College’s commitment to diversity doesn’t hold water

By Zoë Eitel, Editor-In-Chief

In the Office of Student Diversity and Inclusion, two people are covering all the work that used to be handled by up to five employees. Of these two people in what was previously the Office of Multicultural Affairs, only one can be considered multicultural.

At a college that touts its commitment to diversity, equity and inclusion—the part of Columbia’s Strategic Plan that seems to be talked about the most—this is disappointing and unacceptable. This staff shortage resulted from the departure of former Director Kimberly Weatherly, who also served as the African-American Cultural Affairs coordinator; former LGTBQ Culture and Community Coordinator Lex Lawson; and former Asian-American Cultural Affairs Coordinator Ramona Gupta.

Weatherly’s August departure left the position of Multicultural Affairs director vacant, and Associate Dean of Student Life Kari Sommers—a white woman—has filled the role in the interim. While Sommers is presumably doing her best to help the office overcome losing the majority of its staff, she is not someone who students of color or those in the LGBTQ community can relate to.

The other person who is still in the office is Rogelio Becerra-Ramirez, who is the coordinator of Student Engagement and Diversity and formerly held the title of Latino Cultural Affairs coordinator. As reported on Page 3, Becerra-Ramirez has taken on some responsibilities in the office that he is not necessarily comfortable with or qualified to speak on—such as the culture and struggles of black, Asian and LGBTQ students.

Not only have those two been left to shoulder the important task of keeping student diversity and inclusion a focus of the college and helping student organizations to do the same, but Sommers is also still serving as associate dean of Student Life and as an adjunct professor in the Business and Entrepreneurship Department. This begs the question: How important is student diversity and inclusion to the college if the office dedicated to those values is being left to sink under the weight of so many responsibilities and a director who cannot dedicate all of her time to the role?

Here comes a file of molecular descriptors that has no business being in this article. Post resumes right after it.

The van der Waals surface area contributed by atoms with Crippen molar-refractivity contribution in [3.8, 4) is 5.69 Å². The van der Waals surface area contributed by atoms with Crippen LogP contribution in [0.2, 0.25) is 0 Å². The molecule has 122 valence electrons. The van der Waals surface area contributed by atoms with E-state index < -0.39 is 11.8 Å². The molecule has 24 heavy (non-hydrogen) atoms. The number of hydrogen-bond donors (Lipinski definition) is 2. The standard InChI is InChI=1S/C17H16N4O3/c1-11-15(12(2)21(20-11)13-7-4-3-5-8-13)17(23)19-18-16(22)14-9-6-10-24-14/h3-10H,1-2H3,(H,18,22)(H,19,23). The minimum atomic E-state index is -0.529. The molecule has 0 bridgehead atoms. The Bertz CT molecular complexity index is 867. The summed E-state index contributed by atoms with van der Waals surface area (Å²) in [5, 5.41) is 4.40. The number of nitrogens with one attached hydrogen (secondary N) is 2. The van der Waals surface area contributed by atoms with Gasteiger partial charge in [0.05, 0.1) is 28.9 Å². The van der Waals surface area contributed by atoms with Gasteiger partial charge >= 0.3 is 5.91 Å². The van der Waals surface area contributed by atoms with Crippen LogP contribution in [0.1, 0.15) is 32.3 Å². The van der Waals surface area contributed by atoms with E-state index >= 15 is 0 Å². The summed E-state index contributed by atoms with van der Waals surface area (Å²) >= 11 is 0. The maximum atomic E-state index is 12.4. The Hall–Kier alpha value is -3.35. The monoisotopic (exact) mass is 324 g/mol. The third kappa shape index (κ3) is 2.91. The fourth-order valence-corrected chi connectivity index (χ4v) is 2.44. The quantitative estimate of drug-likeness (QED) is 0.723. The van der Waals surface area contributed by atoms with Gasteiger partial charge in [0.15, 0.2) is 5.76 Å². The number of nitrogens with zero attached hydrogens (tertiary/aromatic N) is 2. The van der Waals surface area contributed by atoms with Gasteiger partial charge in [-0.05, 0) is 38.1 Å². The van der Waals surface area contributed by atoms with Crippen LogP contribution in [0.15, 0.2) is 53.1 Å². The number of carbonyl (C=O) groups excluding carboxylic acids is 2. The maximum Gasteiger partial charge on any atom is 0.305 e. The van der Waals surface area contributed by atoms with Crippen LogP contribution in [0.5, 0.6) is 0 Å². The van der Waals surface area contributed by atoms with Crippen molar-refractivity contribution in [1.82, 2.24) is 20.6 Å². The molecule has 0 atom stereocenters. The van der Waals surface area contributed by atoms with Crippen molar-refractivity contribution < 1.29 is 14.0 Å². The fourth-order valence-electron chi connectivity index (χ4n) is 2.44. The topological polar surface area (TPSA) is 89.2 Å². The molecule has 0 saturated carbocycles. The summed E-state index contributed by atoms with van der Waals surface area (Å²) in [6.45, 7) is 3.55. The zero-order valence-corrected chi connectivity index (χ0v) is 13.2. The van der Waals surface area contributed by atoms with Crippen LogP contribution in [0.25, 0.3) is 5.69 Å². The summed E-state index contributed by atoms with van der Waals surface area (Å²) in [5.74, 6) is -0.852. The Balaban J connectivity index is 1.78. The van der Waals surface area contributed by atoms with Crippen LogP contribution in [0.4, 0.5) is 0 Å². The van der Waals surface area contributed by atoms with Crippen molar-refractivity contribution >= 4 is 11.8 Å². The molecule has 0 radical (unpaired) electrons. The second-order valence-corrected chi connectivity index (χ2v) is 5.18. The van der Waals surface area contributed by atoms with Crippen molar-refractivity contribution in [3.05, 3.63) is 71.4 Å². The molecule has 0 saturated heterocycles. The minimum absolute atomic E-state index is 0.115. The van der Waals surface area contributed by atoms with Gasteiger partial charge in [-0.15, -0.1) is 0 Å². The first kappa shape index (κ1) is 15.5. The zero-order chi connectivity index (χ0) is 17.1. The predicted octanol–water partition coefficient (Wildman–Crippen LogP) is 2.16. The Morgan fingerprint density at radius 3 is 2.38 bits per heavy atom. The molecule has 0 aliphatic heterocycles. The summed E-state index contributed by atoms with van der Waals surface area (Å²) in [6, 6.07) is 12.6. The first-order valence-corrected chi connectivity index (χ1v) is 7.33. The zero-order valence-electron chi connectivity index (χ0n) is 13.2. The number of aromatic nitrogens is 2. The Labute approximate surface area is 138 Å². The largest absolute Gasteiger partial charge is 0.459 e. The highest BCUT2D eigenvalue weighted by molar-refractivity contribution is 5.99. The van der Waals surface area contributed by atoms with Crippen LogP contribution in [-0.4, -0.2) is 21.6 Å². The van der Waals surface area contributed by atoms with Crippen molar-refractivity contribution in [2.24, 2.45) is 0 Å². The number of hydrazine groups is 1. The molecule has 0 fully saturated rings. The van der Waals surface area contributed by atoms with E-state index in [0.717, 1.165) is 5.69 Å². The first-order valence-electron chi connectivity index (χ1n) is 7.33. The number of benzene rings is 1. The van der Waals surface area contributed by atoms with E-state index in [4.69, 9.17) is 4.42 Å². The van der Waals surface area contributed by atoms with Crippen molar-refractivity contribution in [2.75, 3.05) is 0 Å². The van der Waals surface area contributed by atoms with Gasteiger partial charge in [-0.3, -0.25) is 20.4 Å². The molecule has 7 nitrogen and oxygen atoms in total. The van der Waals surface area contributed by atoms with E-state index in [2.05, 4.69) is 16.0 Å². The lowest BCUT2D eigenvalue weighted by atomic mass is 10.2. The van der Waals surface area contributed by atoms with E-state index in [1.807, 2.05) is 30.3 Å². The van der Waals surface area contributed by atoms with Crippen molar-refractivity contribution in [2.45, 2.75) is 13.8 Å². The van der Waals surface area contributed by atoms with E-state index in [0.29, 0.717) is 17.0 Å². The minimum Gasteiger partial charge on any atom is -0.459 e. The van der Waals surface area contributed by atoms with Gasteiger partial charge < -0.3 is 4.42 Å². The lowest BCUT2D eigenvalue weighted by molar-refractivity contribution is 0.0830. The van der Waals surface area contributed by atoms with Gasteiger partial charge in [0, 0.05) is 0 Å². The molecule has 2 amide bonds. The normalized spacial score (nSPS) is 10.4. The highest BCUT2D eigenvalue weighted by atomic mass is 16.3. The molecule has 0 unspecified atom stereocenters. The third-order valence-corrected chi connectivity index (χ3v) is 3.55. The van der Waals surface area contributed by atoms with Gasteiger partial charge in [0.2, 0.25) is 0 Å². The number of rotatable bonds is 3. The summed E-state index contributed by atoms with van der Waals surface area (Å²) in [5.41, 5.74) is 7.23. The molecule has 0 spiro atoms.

This is not a knock on Sommers and Becerra-Ramirez, who bear heavy responsibilities and doing all they can. This is a criticism of the college that just posted a job listing for the SDI director position Sept. 29—almost two full months after the previous director left.

As reported on Page 3, the SDI Office will undergo a restructuring, and the three vacant coordinators will not be filled but will be restructured to include a total of three employees—two intersectional coordinators and the director. But it is not known when that will happen or who will fill those positions. A long timeline wouldn’t be surprising as Columbia tends to make changes and progress at a snail’s pace.

Besides the Undoing Racism workshops the college has held for faculty and staff the past two years and the appointment of a dean of Academic Diversity, Equity and Inclusion, the college doesn’t have much progress to point to in regards to its DEI goal. There are four job postings for assistant professors in four departments as part of the Academic DEI office’s targeted cluster hire, which will attempt to bring in tenure-track professors with expertise in diversity issues. However, these professors would not start until fall 2018, according to the job postings.

It’s clear to me that the college wants to be inclusive, increase its diversity and has good intentions at heart, but doesn’t quite know how to accomplish that in a manner and timeframe that will help currently enrolled students, rather than unknown students in the distant future. 

Also, did the college think no one would notice the absence of “equity” in the new office’s title?